As the chapter progresses, Fitz settles into life at Buckkeep, noting the events at large as he does so and describing both the keep and its town. He also describes meeting Molly, the daughter of a drunkard who makes his onerous presence known. Fitz reacts adversely to him, as well, and betrays his juvenile lack of understanding before falling in with other children and passing an idly delinquent summer with them.

At length, Fitz encounters Burrich while about his delinquency. Burrich moves to take him in hand and uncovers that Fitz has the Wit, a magic that allows him to commune with animals–and that is widely regarded as perverse and unnatural. Burrich takes from Fitz the pup with which he had bonded, Nosy, and Fitz falls into depression from the sudden loss.

The second chapter builds upon the first, setting up a pattern of loss for Fitz. He is bereft of familial ties, and those bonds he tries to set up in place of what should be innate connections are threatened by the inflicted loss of one of them. While it is true that psychoanalyzing characters in a story is something of a fallacy, the affective reading I still cannot help applying to Hobb’s novels tells me that such things happening cannot help but traumatize a child, instilling fears and problems that may never be resolved.

Perhaps more important to the overall Elderlings corpus is the introduction in the chapter of the Wit. The inborn magic is one that exerts substantial influence throughout the novels, and its social regard is a matter of much consideration. It is easy to read it as a metaphor for homosexuality, given its depiction in the novels and peripheral materials, though doing so introduces some problems (the association with animals, for one; it is a mistaken commonplace that homosexuality leads to or is closely akin to bestiality, which commonplace is often used to oppress and abuse homosexuals). Later novels destabilize the metaphor further, as I found and will doubtlessly discuss, though I seem to recall it being clear enough for me at the time.

I’d also note that there is some clear foreshadowing at work in the chapter. The first female character to receive any substantial narrative attention, Molly, could be assumed to have…particular roles later in the novels. How fully Hobb engages those expectations remains to be seen in later parts of the reread, and exploring them–as well as many other things in the novels–promises to be enjoyable.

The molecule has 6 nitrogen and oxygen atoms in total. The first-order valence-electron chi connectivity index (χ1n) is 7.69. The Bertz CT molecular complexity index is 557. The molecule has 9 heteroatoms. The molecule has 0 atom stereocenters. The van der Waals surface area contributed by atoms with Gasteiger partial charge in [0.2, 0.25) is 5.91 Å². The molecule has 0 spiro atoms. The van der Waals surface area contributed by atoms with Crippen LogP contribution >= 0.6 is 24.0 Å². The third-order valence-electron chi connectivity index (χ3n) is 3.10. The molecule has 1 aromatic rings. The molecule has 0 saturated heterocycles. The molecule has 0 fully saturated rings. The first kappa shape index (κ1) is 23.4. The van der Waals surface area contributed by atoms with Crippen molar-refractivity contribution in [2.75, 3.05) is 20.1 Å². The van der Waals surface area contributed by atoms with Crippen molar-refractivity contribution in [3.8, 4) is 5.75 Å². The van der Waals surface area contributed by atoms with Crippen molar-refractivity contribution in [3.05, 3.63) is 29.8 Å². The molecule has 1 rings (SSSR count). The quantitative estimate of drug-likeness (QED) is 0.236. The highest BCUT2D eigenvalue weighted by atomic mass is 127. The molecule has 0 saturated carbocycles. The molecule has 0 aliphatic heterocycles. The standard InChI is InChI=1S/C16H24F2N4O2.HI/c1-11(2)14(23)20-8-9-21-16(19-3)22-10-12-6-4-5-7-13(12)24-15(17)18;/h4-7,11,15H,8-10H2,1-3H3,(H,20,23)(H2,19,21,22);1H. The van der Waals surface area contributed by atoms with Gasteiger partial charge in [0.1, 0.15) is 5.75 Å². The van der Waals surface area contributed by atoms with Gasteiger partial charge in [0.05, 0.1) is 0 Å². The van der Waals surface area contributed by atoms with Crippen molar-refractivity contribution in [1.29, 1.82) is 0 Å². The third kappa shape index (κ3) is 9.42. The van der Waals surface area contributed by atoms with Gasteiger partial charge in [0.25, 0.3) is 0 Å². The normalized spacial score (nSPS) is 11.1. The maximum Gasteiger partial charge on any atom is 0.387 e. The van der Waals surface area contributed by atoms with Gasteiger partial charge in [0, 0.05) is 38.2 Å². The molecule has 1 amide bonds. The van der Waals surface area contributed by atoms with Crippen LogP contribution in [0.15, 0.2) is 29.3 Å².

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A Robin Hobb Rereading Series–Entry 1: Assassin’s Apprentice, Chapter 1

Read the previous entry in the series here.
Read the next entry in the series here.

The first entry into the Elderlings Corpus is Robin Hobb’s 1995 Assassin’s Apprentice. It is not the first of the Elderlings novels I read, though. In time, it has also become other than the first work to take place chronologically in the milieu. But it remains the first book in the main narrative arc of the Elderlings Corpus, introducing characters whose deeds occupy most of the stories Hobb has told as of this writing. It remains, therefore, the best place to start rereading the novels again.

I have this one, yes.
Image from RobinHobb.com, used for reporting/ commentary.

The text of the novel opens with a chapter titled “The Earliest History.” Its first paragraph is an excerpt from a piece being composed within the milieu, not unlike the Encyclopedia Galactica from Asimov’s Foundation novels. It moves thence swiftly into the recollections of the piece’s author, who muses on the indulgences shown to him and the enthusiasm of his earlier teachers before beginning his own recollections.

The narrator–and the Farseer books, as well as the series that follow them, the Tawny Man and Fitz & the Fool trilogies, work in first-person narration–asserts that his memories begin on a day when he was some six years old, and he questions their validity and their source. I recall it being a point at which I fell into what I would later learn to call affective reading; I identified wit the narrator at that point, having little if any recall of what happened before I was six, and wondering if what I remember is what happened or what I was told happened, my family repeating the same stories again and again until my perspective on the events cemented as if I were there and could bring them to mind.

Too, I find I cannot escape sentimentality; I cannot help but feel for the narrator as he describes being taken by his grandfather from his mother and delivered, without affection, to a keep over which his illegitimate father was king-to-be. He is taken to his uncle, named Verity, and thence dispatched to the care of his father’s footman, Burrich. Burrich takes the boy in hand, calling him Fitz for his bastardy, and the narration passes over some time until an incident in which Verity and Regal confer, with Burrich attending, on his fate. Regal proposes killing him; Verity ignores the suggestion, but heeds the command from their father, the king, that his illegitimate nephew is to be brought to the royal court at Buckkeep. In advance of Fitz’s arrival there, his father abdicates his claim to the throne; Fitz never sees his father in the flesh. It’s not something I can comfortably imagine, either as a son or as a father, though I know it is the case for many, many people.